The citation of political developments in the domestic affairs of friendly countries by the Russian Foreign Ministry “overlooks the coordinated and effective democratic function of institutions in Greece,” the Greek Foreign Ministry said, in response to statements that the decision for a name change of the Former Yugoslav Republic of Macedonia (FYROM) was “imposed from the outside.”
According to a commentary by the Russian government cited by Tass news agency, the decision of FYROM’s parliament to change the country’s name was “imposed from outside with an aim of pulling Skopje into NATO as soon as possible.” The Russian ministry also claimed the decision was pushed through by Athens and would undermine stability in the region, as seen already in the resignation of defence minister Panos Kammenos.
In its response, the Greek Foreign Ministry said that the Greek constitution “has explicit regulations to manage every possible event in domestic political order, which (area) undoubtedly does not lend itself to comments by third parties.” It said this intervention by Russia “does not befit the level of relations enjoyed by Greece and Russia and with the historical ties of friendship between the two peoples.”
The ministry also called on Greece’s international allies to “respect the spirit and letter of the Agreement and to applaud the fact that the political leadership of both countries (Greece and FYROM) had the necessary political courage to reach the resolution of a specially thorny issue, defending at the same time their own national interests.”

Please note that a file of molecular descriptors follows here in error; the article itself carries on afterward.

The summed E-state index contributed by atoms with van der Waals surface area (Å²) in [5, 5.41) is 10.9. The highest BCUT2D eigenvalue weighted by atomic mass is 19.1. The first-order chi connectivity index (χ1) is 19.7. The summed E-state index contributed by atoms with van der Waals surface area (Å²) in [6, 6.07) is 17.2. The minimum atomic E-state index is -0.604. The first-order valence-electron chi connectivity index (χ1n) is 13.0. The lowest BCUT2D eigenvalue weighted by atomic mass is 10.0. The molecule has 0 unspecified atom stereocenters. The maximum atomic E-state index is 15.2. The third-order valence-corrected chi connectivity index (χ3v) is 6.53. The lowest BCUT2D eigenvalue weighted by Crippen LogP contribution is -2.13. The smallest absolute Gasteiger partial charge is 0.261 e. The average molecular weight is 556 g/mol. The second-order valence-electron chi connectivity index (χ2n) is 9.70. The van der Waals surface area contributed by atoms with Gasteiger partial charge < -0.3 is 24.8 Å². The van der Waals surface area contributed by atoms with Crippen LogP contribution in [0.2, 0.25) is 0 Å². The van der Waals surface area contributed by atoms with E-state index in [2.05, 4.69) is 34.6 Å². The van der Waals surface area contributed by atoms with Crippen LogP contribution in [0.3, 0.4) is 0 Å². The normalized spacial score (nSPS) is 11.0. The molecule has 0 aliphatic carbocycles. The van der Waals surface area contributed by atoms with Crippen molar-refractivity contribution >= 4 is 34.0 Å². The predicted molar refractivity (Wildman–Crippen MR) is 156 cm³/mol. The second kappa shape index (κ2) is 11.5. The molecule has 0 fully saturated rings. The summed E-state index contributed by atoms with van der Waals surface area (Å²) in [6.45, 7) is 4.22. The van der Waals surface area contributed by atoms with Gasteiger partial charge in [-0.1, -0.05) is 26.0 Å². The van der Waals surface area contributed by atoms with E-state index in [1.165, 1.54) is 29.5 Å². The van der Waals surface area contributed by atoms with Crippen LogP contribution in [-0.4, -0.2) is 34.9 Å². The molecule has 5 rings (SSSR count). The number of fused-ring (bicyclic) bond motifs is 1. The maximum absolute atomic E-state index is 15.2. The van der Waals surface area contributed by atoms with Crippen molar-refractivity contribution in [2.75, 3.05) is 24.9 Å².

The Prespes Agreement will help establish stability and peace in the Balkans, it said, and provides an international model for resolving differences under the aegis of the United Nations without third-party interventions.
“Russia, which has recognised FYROM for a long time as ‘Republic of Macedonia’ will now respect the sensitivities of the Greek people in the use of the name ‘Macedonia’, from now on calling this country with its new constitutional name, ‘(Republic of) North Macedonia’, but most of all will refrain from similar statements that constitute an intervention in the domestic affairs of Greece,” the ministry concluded.